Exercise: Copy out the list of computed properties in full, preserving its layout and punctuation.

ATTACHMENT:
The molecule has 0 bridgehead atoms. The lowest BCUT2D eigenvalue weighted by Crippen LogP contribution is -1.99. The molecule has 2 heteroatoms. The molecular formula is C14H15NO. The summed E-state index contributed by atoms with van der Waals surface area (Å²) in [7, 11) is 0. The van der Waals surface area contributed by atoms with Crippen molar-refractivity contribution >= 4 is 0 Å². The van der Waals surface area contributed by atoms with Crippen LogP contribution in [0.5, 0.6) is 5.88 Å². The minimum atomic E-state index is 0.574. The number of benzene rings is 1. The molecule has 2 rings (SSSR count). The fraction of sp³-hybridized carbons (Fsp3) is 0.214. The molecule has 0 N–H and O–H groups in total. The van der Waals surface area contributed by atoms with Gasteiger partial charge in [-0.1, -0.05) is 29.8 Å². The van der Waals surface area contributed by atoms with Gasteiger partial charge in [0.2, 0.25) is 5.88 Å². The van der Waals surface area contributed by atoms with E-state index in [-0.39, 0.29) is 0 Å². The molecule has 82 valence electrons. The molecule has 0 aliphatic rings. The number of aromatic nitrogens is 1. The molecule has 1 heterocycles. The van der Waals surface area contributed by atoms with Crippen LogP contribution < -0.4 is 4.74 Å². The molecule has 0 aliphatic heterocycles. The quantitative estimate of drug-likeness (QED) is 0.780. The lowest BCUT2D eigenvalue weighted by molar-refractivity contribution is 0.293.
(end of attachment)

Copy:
The molecule has 0 bridgehead atoms. The lowest BCUT2D eigenvalue weighted by Crippen LogP contribution is -1.99. The molecule has 2 heteroatoms. The molecular formula is C14H15NO. The summed E-state index contributed by atoms with van der Waals surface area (Å²) in [7, 11) is 0. The van der Waals surface area contributed by atoms with Crippen molar-refractivity contribution >= 4 is 0 Å². The van der Waals surface area contributed by atoms with Crippen LogP contribution in [0.5, 0.6) is 5.88 Å². The minimum atomic E-state index is 0.574. The number of benzene rings is 1. The molecule has 2 rings (SSSR count). The fraction of sp³-hybridized carbons (Fsp3) is 0.214. The molecule has 0 N–H and O–H groups in total. The van der Waals surface area contributed by atoms with Gasteiger partial charge in [-0.1, -0.05) is 29.8 Å². The van der Waals surface area contributed by atoms with Gasteiger partial charge in [0.2, 0.25) is 5.88 Å². The van der Waals surface area contributed by atoms with E-state index in [-0.39, 0.29) is 0 Å². The molecule has 82 valence electrons. The molecule has 0 aliphatic rings. The number of aromatic nitrogens is 1. The molecule has 1 heterocycles. The van der Waals surface area contributed by atoms with Crippen LogP contribution < -0.4 is 4.74 Å². The molecule has 0 aliphatic heterocycles. The quantitative estimate of drug-likeness (QED) is 0.780. The lowest BCUT2D eigenvalue weighted by molar-refractivity contribution is 0.293.